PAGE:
Both Trump and Cruz see government as a tool society uses, not an end to itself to shape society in its image. Isn’t that the core difference between the “establishment” and those upon whom we bestow the seal of big-“C” approval? Vying for the soul of the conservative movement, Cruz has no choice but to outflank Trump on the right, or at least stand with him, even if in reality neither man would be able to clean up the carcasses from the Oval Office. The singular complaint I’ve always had against Trump is that he’d be a terrible president, precisely because he actually believes he can fix it all.
(It’s not defeatism to admit one president can’t fix everything. Reagan tried but couldn’t fix immigration, and 30 years later, it’s still not fixed. Carter and Obama, on the other hand, really believed they could make the country work the way they wanted.)
Cruz and Trump don’t necessarily oppose the principles of certain Washington insiders; they oppose the fact that Washington insiders, as a class by themselves, wield outsize influence in the shaping of national policy. Cruz really believes in the promise of “Mr. Smith Goes to Washington,” that the regular guy can effect change. Trump sees that too, albeit with a bit less faith in the regular guy to regulate his own affairs.
Cruz is disliked by his peers because he rejects Republicans who promise “better government” while delivering simply more government, even if those same Republicans can help Cruz’s agenda. Trump, using fourth grade vocabulary, debunks the premise entirely: there’s no such thing as “better government” if the same incompetent people are running it. It’s not the “establishment” that Cruz hates, it’s the double-dealing impostors who claim one thing and deliver another (which raises the question: is there even a difference anymore?).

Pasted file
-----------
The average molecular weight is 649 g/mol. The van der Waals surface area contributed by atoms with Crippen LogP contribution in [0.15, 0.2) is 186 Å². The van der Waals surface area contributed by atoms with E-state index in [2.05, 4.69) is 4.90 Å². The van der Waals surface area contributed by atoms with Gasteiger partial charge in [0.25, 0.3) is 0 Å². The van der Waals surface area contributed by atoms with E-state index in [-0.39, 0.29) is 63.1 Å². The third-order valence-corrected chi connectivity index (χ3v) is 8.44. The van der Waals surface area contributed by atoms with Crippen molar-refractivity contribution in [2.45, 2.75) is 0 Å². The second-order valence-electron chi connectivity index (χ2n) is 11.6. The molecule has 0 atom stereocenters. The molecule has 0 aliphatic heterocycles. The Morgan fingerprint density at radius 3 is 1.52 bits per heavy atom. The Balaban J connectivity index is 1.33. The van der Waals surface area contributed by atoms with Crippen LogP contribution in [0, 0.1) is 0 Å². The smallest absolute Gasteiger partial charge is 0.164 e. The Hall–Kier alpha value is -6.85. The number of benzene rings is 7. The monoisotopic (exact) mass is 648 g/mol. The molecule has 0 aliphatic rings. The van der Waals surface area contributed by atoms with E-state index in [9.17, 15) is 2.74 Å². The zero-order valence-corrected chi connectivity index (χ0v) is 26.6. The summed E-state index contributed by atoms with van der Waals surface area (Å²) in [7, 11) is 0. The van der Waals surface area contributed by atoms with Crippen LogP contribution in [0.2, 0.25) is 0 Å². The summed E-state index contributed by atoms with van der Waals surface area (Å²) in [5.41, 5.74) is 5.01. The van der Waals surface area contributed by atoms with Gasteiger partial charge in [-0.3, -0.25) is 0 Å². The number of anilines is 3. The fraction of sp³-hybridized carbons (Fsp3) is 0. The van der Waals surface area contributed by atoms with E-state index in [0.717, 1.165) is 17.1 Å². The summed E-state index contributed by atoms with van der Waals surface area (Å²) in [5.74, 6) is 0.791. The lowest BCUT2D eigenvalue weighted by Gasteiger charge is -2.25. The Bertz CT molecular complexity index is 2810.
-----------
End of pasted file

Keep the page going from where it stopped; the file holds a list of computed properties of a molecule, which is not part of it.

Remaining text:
Cruz is not a compromiser, but Trump is much more skilled in social engineering. If he hasn’t read Edward Bernays’ seminal work, “Crystallizing Public Opinion,” he could probably write it. In this, Trump is much more effective in getting his way. He reads the crowd like Obama reads a forgiving putting green, stakes out a position, summons supporters, then builds consensus. Cruz isn’t particularly concerned with consensus, only with being right, while Trump isn’t at all concerned with being right, because he’ll make himself right by acclamation. They both get that about each other.
At this particular point in history, the two men need each other. Cruz would never have the slightest shot at the nomination (this cycle) if it weren’t for Trump plowing the field for him. And Trump would be subject to a withering attack from principled conservatives, likely propelling Christie or Rubio into first place if Cruz’s meticulously-run data-based ground game were not there.
Cruz often tells crowds that he’s a “data guy” who likes numbers.
As it turns out, data is a key component to his campaign, which is employing a sophisticated analytics system it thinks will help him win. A poker and chess player, he also likes strategy. His answers to questions about his campaign sometimes sound like a political strategy sessions complete with talk of delegate counts as a way to prove that he can win.
But more than simple necessity, the senator and the businessman grasp that they are on the same side. It’s unlikely they will self-annihilate, making room for the more centrist-leaning lane in the race. Instead of the convention being a bitter battle between moderates and conservatives like 1964, the battle in 2016 will be between two anti-Washington candidates, who really agree more than they disagree.